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A Complete Resource Guide to Start a Business in 2012 Use this list of free -- or almost free -- tools to turn your business idea into a reality in the new year.

By Catherine Clifford

Opinions expressed by Entrepreneur contributors are their own.

If you're planning to launch a business in 2012, you'll need every last penny you can get your hands on. That's why we put together a guide to free and low-cost resources to help you ease smoothly into the world of entrepreneurship.

It's still tough out there. Credit remains relatively tight, and consumers are cautious. So arm yourself with valuable information that will help you to get off to a winning start. We're here to help. Here are the essential steps you'll need to take to get your new business off the ground.

Figure out the right concept. To be successful and happy in your own business, you need to think seriously about how you like to spend your time and where you want to live. After you've come up with a business concept that suits you personally, the next step is to research the competition, your prospective customers and the cost of getting started.

Related: Five Affordable Consumer Research Tools

Create a business plan. Putting your goals on paper will help you focus your concept. A business plan typically includes details about the product or service, the competition and target consumers, plus a cash-flow projection. You'll also want to come up with a clever name for your startup.

  • Explore our how-to guides on business plans, including the basics of writing your plan, what you must include and where to find help.
  • As you consider names for your business, be sure to check the U.S. Patent and Trademark Office's website to make sure they aren't already taken.
  • You'll need to determine the structure of your business for tax purposes. Study the SBA's list of possibilities and tax implications for each one.
  • Find your local chapter of SCORE, a nonprofit association created to educate and mentor entrepreneurs. It may be able to refer you to local business owners to serve as advisers.
  • If you plan to recruit employees, look for guidance in our hiring center, including how to start employees on the right track. You can also review the SBA's 10 steps to making your first hire.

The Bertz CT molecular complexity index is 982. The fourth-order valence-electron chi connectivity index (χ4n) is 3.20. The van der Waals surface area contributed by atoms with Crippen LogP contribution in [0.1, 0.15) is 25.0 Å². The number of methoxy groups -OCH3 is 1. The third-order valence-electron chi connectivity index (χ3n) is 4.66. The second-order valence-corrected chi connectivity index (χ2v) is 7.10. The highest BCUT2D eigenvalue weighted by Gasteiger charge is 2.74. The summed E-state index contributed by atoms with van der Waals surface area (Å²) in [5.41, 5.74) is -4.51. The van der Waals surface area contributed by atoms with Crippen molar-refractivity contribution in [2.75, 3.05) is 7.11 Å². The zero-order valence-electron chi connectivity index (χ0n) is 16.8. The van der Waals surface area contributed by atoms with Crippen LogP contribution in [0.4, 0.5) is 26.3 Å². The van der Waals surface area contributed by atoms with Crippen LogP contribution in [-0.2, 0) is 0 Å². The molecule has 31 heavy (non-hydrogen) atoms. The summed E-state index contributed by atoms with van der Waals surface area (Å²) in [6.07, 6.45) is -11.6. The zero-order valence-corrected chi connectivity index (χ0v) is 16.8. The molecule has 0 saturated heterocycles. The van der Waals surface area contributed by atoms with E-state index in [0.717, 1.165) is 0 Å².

Find Financing. The idea is hatched, the plan is set. But nothing happens without some green. Getting a loan could prove challenging because banks often are hesitant to lend to someone without a track record. And another traditional credit source—the home equity loan—has become harder to come by since the housing market cratered and home values plummeted. So it just might be time to hit up friends and family and draw on your personal savings.

Related: What Technologies Banks Should Be Using to Keep Your Money Safe

Develop and execute a marketing plan. In the Internet age, you can choose from an ever-expanding array of marketing tools, including traditional media, social networks, blogs, email and pay-per-click ads. They all require time and money, and the trick is to determine which offer the best return on investment for your particular business.

Related: Seven Tips for Improving Pay-Per-Click Campaigns

Start selling. When you hang out the "open" sign, be ready to meet your new customers with enthusiasm and the right sales pitch. Once you start attracting customers, you'll need to figure out how to keep them coming back with great service, new products and promotions.

Related: Two Weeks to Startup

Catherine Clifford

Frequently covers crowdfunding, the sharing economy and social entrepreneurship.

Catherine Clifford is a senior writer at Entrepreneur.com. Previously, she was the small business reporter at CNNMoney and an assistant in the New York bureau for CNN. Catherine attended Columbia University where she earned a bachelor's degree. She lives in Brooklyn, N.Y. Email her at CClifford@entrepreneur.com. You can follow her on Twitter at @CatClifford.

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